Europe

Externalization of Migration Policies: How the European Union’s Beloved Human Rights Took a Backseat


The EU’s long sought magic wand for containing illegal migration flows is the policy of externalization: the outsourcing of migration policies to third countries, a widely criticized solution which significantly contradicts the European Union’s founding principle of respect for human rights. Yet to properly review this much-condemned recourse, it is vital to grasp both externalization’s core drivers and its many faces. What if the “out of sight, out of mind” had more to it than meets the eye?

To President Jean-Claude Juncker’s own admission during his State of the Union speech, the EU’s past migration measures certainly overestimated the capacity of its members to “share the burden.” This bleak assessment is evident as migration policies now extend beyond the EU’s borders.  Yet the externalization of migration policies far predates this year’s declaration. Ever since 1991’s Budapest Process, the Commission has pushed towards more cooperation with origin and transit states to outsource border controls, ease the return procedures, and curb unwanted migration by shirking the burden.

Image courtesy of Irish Defence Forces, © 2015

Though externalization was further endorsed in the June 2018 Council Conclusions, the widely controversial Turkish deal in 2016 and the proliferation of overcrowded centers on the Mediterranean coastline  brought it into an unseemly spotlight. For example, harsh criticisms of the EU have proliferated as redistribution of the crisis to both sides of the mare nostrum has occurred at the expense of human rights.  As the EU has long striven to promote such norms in its external relations, this lack of consideration threatens its credibility and appears somewhat hypocritical. However, given the complexity of the situation, the externalization approach was likely the only card the EU could rationally play.  The harsh reality of the current context forced the EU to embrace a more pragmatic stance.

Despite low approval ratings among much of the European public, a predominant driver of the externalization policy was in fact public opinion. Nationalist movements, supported by a growing number of EU citizens, have accused the EU of prioritizing outsiders (i.e. migrants) over its own people. The EU countered these burgeoning nationalist movements through the implementation of externalization. No longer could nationalist movements claim the EU neglected its own citizens at the expense of “weak” migration policies.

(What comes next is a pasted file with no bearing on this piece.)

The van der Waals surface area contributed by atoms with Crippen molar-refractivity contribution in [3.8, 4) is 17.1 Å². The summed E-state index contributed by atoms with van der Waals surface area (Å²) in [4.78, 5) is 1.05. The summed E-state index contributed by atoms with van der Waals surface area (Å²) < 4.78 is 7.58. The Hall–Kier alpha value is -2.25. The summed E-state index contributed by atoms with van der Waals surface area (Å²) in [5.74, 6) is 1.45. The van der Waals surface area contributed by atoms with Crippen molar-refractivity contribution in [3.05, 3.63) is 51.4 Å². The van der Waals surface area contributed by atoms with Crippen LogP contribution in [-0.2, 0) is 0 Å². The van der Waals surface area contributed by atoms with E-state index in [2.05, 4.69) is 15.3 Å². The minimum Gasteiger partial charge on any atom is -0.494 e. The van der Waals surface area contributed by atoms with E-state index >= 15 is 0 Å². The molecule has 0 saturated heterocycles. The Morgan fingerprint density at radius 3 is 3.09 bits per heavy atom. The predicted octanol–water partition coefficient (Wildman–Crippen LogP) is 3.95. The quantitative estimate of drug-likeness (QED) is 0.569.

Additionally, a lack of collaboration among Member States weakened Europe’s ability to shoulder the migration crisis on its own. The most telling example being the inability of Member States to impose quotas to relieve the Greek and Italian hotspots.

Given the ever-increasing influence of nationalist movements, it is evident European citizens must better understand the complexity of migration measures, instead of viewing the EU as the sole and unique decision maker. The reality is that the readmission process invariably involves a trilateral dynamic. To fully activate its return directive, the EU needs to prove the identity of the migrant, his citizenship, and the route taken during his journey to Europe. This thereby requires a degree of collaboration from the migrant himself and from the country of origin, a level of cooperation which is naturally far from guaranteed.  The EU has responded by enhancing its mobility partnerships, through the one for one scheme, to ensure the smooth return of unauthorized migrants while unlocking opportunities for legal migration. These pre-agreements with third countries, while appearing cynical, have become compulsory.

Lastly, the positive aspects of externalization must not be overlooked. For example, “turning off the tap” provides a comprehensive approach aimed at tackling the root causes of migration in the origin countries. This notably includes the Global Approach to Migration and Mobility and the (EUR 3.2bn) EU Emergency Trust Fund for Africa to mainstream migration in development policy, eradicate human trafficking, and unlock opportunities for legal migration in exchange for cooperation on return. The EU represents the first donor of humanitarian and development aid and with externalization also supports economic growth through vocational trainings and the development of small to medium-sized enterprises. By 2018, 375 small companies had been launched and 237,808 new jobs were created through 54 different projects in the Sahel and Horn of Africa regions.

This is in no way a justification of the ethically dubious dimensions of a deal such as the one contracted with Turkey. Nor is it a trivialization of the outrageous conditions in migrant camps reported by civil societies and the United Nations High Commissioner for Refugees. However, a broader perspective on the externalization of migration policies is necessary. Most political bodies in the world – and the EU has become one – are primarily driven by a self-preservation agenda. Europe, albeit imperfect in its handling of the crisis, is already outdoing any other comparable entities in the world. European citizens must be more informed on the core motivations of both this externalization and of the EU-funded programs in third countries, especially as the EU continues to project an image of a “Europe that protects.”

Is externalization the main answer to the migration crisis? Surely not. It remains a quick fix to temporize and balance the lack of collaboration between Member States. But with a drop in sea arrivals from over a million in 2015 to 78,000 by September of 2018, it must be part of the solution. And with the upcoming EU-Africa Summit in December, there certainly is room for the much-reviled externalization to embrace its more ethical sides and to finally redeem itself.

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